Animal model for medication-related osteonecrosis of the jaw with precedent metabolic bone disease

Jin Woo Kim, Jacquiline Czar I. Tatad, Maria Erika A. Landayan, Sun Jong Kim, Myung Rae Kim

Research output: Contribution to journalArticlepeer-review

27 Scopus citations


Despite the fact that the medications used to treat abnormal bone conditions often induce osteonecrosis of the jaw (ONJ), previous attempts to establish an animal model for ONJ have shown insufficient consideration for this important prerequisite for the development of the disease. The purpose of this study was to establish an animal model with the most common metabolic bone disease, osteoporosis. Ninty-six rats were randomly divided into ovariectomy (Ov) group (n. = 48) and sham-operated group (n. = 48). Six weeks after Ov or sham surgery, rats in each group were subdivided into bisphosphonate group (n. = 36 each) and control group (n. = 12 each) and injected with zoledronic acid and normal saline, respectively, once a week. After additional 6. weeks, surgical intervention was performed, and the injections were continued for 8 more weeks. The animals were then sacrificed for further macroscopic, histological, histomorphometric, radiological, and bone biomarker investigations. As histologically determined, the Ov group (77.8%) showed higher ONJ prevalence compared to the sham group (47.2%; P<. 0.05). Micro-structural and histomorphometric assessments revealed that rats with ONJ (ONJ group) presented with deteriorated bone architectures with higher necrotic bone fraction and lower number of osteoclasts (P<. 0.05). Compared to the sham-operated ONJ group, the Ov ONJ group showed significantly lower values of Tb.N, Tb.Sp, Conn.D, N.Oc/T.Ar, and TRACP 5b and CTX/TRACP (P<. 0.05).The ovariectomized rat model in this study successfully mimicked human ONJ lesions with an underlying bone disease and showed different bone characteristics than that of the previous ONJ model. Based on the differences, further researches for investigating pathophysiology of ONJ, including various pharmacological responses for deteriorated bone environment, are required.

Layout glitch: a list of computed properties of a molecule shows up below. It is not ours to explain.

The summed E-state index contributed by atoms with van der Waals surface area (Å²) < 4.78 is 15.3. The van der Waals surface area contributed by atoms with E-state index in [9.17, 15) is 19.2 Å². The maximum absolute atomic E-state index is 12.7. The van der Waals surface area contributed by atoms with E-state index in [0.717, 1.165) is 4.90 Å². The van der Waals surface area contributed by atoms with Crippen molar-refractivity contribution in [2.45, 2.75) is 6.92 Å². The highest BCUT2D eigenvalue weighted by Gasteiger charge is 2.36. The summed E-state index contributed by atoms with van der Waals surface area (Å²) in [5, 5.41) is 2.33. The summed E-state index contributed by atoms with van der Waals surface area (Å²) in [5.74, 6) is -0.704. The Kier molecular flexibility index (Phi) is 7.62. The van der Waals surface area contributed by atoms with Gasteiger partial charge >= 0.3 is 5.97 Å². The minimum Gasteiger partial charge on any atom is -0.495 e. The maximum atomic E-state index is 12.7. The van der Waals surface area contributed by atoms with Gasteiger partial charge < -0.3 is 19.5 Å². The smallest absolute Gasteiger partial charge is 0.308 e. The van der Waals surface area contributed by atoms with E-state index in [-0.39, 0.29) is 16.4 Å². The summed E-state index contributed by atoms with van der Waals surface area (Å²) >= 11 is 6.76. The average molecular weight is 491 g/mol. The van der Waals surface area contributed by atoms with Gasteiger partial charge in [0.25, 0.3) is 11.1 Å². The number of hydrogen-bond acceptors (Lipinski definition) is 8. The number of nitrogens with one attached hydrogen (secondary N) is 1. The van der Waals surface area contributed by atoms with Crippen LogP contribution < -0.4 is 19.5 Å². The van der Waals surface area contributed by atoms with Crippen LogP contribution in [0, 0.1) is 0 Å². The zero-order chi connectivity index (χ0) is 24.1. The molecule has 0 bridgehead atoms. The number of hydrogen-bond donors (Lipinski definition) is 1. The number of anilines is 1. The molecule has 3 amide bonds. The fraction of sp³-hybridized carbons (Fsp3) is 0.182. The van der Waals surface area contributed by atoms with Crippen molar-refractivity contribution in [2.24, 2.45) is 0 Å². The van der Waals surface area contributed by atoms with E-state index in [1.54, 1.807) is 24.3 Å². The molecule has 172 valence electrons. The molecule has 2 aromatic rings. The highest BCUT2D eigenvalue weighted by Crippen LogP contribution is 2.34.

Original languageEnglish
Pages (from-to)442-448
Number of pages7
StatePublished - 1 Dec 2015

Bibliographical note

Funding Information:
This study was supported by the Ewha Global Top5 Grant ( 1-2013-0469-001-1 ), Ewha Womans University, Seoul, Korea. The authors declare no potential conflicts of interest with respect to the authorship and/or publication of this article.

Publisher Copyright:
© 2015 Elsevier Inc.


  • Animal model
  • Bisphosphonates
  • Medication-related osteonecrosis of the jaw
  • Osteoporosis
  • Ovariectomy


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